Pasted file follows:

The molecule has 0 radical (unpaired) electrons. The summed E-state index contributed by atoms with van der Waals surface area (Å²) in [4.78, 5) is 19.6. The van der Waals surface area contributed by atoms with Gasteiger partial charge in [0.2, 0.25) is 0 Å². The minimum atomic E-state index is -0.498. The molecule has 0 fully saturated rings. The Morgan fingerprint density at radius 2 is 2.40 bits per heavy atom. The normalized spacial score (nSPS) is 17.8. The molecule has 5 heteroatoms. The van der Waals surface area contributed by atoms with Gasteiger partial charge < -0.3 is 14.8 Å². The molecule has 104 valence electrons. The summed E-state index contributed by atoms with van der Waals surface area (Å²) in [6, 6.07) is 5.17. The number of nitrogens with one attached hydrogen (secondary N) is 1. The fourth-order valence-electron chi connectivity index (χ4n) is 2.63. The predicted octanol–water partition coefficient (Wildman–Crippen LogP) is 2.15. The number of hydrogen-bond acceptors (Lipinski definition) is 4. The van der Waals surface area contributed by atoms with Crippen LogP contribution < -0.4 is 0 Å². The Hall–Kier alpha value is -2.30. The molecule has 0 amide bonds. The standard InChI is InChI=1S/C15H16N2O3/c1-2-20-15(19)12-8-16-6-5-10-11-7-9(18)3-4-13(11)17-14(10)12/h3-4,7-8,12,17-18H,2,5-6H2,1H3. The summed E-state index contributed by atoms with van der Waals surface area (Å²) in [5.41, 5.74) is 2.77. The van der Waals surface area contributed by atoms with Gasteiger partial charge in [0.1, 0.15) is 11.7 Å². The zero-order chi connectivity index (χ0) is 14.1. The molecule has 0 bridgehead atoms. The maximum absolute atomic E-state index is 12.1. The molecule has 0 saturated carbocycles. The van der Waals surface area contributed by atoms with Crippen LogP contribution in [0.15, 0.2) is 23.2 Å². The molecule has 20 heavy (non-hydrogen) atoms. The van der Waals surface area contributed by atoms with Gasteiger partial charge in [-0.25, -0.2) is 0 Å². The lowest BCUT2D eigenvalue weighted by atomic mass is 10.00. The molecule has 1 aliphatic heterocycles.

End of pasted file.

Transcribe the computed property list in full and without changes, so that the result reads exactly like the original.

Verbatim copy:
The molecule has 0 radical (unpaired) electrons. The summed E-state index contributed by atoms with van der Waals surface area (Å²) in [4.78, 5) is 19.6. The van der Waals surface area contributed by atoms with Gasteiger partial charge in [0.2, 0.25) is 0 Å². The minimum atomic E-state index is -0.498. The molecule has 0 fully saturated rings. The Morgan fingerprint density at radius 2 is 2.40 bits per heavy atom. The normalized spacial score (nSPS) is 17.8. The molecule has 5 heteroatoms. The van der Waals surface area contributed by atoms with Gasteiger partial charge < -0.3 is 14.8 Å². The molecule has 104 valence electrons. The summed E-state index contributed by atoms with van der Waals surface area (Å²) in [6, 6.07) is 5.17. The number of nitrogens with one attached hydrogen (secondary N) is 1. The fourth-order valence-electron chi connectivity index (χ4n) is 2.63. The predicted octanol–water partition coefficient (Wildman–Crippen LogP) is 2.15. The number of hydrogen-bond acceptors (Lipinski definition) is 4. The van der Waals surface area contributed by atoms with Crippen LogP contribution < -0.4 is 0 Å². The Hall–Kier alpha value is -2.30. The molecule has 0 amide bonds. The standard InChI is InChI=1S/C15H16N2O3/c1-2-20-15(19)12-8-16-6-5-10-11-7-9(18)3-4-13(11)17-14(10)12/h3-4,7-8,12,17-18H,2,5-6H2,1H3. The summed E-state index contributed by atoms with van der Waals surface area (Å²) in [5.41, 5.74) is 2.77. The van der Waals surface area contributed by atoms with Gasteiger partial charge in [0.1, 0.15) is 11.7 Å². The zero-order chi connectivity index (χ0) is 14.1. The molecule has 0 bridgehead atoms. The maximum absolute atomic E-state index is 12.1. The molecule has 0 saturated carbocycles. The van der Waals surface area contributed by atoms with Crippen LogP contribution in [0.15, 0.2) is 23.2 Å². The molecule has 20 heavy (non-hydrogen) atoms. The van der Waals surface area contributed by atoms with Gasteiger partial charge in [-0.25, -0.2) is 0 Å². The lowest BCUT2D eigenvalue weighted by atomic mass is 10.00. The molecule has 1 aliphatic heterocycles.